Does having a dental block before getting filler distort your face or affect getting the filler in any way?
Hi, I have performed many facial shaping procedures using dermal fillers, facial implants (cheek, chin), liposuction and/or facelifts for over 30 years. Following the beauty principles outlined in my book on face and body beauty, women look the most feminine, youthful and attractive with heart shaped faces. Heart shaped faces have cheeks that are full and round in the front. Cheek augmentation with a dermal filler or using cheek implants for a permanent enhancement will create full, round cheeks that will feminize the entire face.
Think of facial beauty as something that "must" address all layers of the face including the skeletal structure of the cheeks and chin, the overlying SMAS muscle, amount and position of subcutaneous fat and finally the degree of skin laxity. It's an "urban myth" that pulling tissues over flat cheeks and a weak chin can create a beautiful or handsome face. Similarly, dermal fillers or facial implants alone can't lift and remove excess skin from the face and neck. Natural looking beauty is created by the aesthetic vision of what tissue layers need to be adjusted by what technique and amount.
Dermal fillers would be a great place to start if your cheeks are flat as this alone can feminize the entire face. In order for that to occur, the dermal filler needs to be placed in the front of the cheeks which will create a full round cheek and thereby a feminine, heart shaped face. If however, the dermal filler is placed to the outside of the cheek this broadens and widens the face which is a relatively masculinizing effect and one that will "not" create a more feminine shaped face.
A dental block is performed to reduce discomfort with dermal fillers (mainly to the lips) by blocking sensation from sensory nerves (infraorbital and mental nerves). This won't distort the face or affect the efficacy of the dermal filler in any way.
Hope this helps.
Dental blocks before filler
Having a dental bock performed before lip filling is used to decrease the lip's sensitivity to the multiple injections required to adequately contour the lip. Depending on the volume and type of anesthetic used during the dental block, you may notice a slight asymmetry to your face after the 'numbing' kicks in. This is temporary, and a qualified injector will still be able to fill and sculpt the face appropriately. A 'crooked smile' after a dental block will usually subside in a couple of hours, and does not directly affect the volume of quality of filler. If the asymmetry persists beyond a day, you should return to your injector for follow up.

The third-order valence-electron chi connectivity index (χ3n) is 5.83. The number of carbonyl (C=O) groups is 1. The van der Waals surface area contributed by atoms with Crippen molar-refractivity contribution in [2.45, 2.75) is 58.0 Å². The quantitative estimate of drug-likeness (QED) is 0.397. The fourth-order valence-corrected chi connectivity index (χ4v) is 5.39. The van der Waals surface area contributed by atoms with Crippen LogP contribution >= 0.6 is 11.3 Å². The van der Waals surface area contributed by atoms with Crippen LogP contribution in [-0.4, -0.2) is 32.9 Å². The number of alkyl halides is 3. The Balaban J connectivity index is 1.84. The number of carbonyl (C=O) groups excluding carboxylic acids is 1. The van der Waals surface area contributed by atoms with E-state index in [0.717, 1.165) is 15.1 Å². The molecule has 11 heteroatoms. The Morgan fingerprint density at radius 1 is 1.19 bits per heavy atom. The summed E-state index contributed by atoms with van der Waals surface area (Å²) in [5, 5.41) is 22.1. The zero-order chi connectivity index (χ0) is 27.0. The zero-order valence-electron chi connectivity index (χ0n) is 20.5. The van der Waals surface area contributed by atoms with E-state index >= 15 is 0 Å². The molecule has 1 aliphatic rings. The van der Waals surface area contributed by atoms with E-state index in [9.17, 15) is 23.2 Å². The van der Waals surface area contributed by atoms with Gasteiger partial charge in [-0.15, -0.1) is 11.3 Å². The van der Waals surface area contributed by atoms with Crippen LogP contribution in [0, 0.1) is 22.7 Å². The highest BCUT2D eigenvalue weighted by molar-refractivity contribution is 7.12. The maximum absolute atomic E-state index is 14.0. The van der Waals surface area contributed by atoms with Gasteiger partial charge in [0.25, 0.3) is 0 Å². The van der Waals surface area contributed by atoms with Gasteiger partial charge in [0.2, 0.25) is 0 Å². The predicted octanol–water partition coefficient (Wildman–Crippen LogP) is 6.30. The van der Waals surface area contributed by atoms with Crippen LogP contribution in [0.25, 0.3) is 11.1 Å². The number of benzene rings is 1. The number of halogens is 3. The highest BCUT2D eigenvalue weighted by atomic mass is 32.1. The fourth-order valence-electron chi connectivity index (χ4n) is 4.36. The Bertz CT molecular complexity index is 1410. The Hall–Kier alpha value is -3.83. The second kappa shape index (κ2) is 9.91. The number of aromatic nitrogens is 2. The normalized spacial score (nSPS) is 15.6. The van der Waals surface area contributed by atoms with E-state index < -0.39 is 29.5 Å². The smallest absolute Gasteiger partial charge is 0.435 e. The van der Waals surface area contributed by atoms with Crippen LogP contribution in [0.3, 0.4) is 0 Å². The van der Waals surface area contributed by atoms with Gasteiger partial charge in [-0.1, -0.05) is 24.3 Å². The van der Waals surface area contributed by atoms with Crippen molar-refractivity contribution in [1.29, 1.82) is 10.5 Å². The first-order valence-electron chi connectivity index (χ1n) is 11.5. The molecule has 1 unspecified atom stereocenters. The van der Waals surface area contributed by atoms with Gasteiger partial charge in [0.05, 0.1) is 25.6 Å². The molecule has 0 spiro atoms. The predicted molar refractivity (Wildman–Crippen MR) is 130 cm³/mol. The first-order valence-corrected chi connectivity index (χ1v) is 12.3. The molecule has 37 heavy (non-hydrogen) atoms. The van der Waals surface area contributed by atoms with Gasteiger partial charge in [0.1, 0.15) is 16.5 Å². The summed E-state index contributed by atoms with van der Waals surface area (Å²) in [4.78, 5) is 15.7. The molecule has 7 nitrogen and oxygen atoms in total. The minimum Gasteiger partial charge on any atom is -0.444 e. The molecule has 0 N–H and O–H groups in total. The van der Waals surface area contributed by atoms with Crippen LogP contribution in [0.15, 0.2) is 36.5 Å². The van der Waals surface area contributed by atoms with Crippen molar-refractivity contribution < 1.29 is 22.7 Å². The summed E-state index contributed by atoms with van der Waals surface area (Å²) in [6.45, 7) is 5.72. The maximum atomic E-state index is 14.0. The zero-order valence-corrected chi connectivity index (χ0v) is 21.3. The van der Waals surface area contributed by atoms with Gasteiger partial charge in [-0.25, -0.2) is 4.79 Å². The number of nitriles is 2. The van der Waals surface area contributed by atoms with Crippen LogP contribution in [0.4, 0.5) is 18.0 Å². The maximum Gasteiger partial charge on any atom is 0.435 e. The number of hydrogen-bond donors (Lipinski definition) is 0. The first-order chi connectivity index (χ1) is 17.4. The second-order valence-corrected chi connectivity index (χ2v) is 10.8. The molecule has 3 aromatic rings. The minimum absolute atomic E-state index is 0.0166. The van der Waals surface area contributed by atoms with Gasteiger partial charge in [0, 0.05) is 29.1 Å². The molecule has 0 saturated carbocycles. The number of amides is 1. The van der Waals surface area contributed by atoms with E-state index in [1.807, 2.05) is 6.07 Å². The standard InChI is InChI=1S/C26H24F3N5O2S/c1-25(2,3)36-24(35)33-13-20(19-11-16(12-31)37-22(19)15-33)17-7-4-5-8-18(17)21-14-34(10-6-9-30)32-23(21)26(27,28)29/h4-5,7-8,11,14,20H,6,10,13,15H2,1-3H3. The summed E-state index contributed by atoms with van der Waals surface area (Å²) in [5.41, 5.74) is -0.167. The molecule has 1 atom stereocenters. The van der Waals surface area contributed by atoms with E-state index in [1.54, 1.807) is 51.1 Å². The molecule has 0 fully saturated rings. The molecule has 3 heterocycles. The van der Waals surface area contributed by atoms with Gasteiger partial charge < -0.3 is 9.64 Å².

Hey JanniePooh and thanks for your question-
Great question! There are several things at play here and there are different approaches to it as well.
1. The amount of anesthesia to perform a dental block is small. The block is also performed from usually 4 small injections in the mouth (2 for upper lips and 2 for lower lips). The injection can make the lower cheek just lateral to the nose swell- that's where we're injecting--- but the lips themselves should remain normal.
2. many injectors mark the lips with pencils- the markings are done prior to injection so there is zero distortion.
Trust you lips to an experienced injector who you trust!
Hope this helps and God Bless!
Because the lips contain a high number of nerves, injections to the lips can be uncomfortable for some patients. Many patients are able to tolerate Restylane or Juvederm injections to the lips without a dental block. However, Dermatologists can perform a dental block to make the procedure completely painless. Physicians with lots of experience with these procedures should be able to provide treatment without any significant issues.
Think of what your face loooks like after a visit to the dentist with a dental block. Sometimes there is no change of movement of lower face or drooping but sometimes there is. I prefer injecting with topical numbing and use of ice as I want to see the patients mobile face when I am injecting them. Others have no preference and do use a dental block .
I haven't done a dental block before filler in more than a decade. That is, as we say, very "old school". There are newer, more advanced techniques available, using microcannulas to deliver filler to the lip and perioral region, that make dental blocks ENTIRELY unnecessary.
Lisa Vuich, MD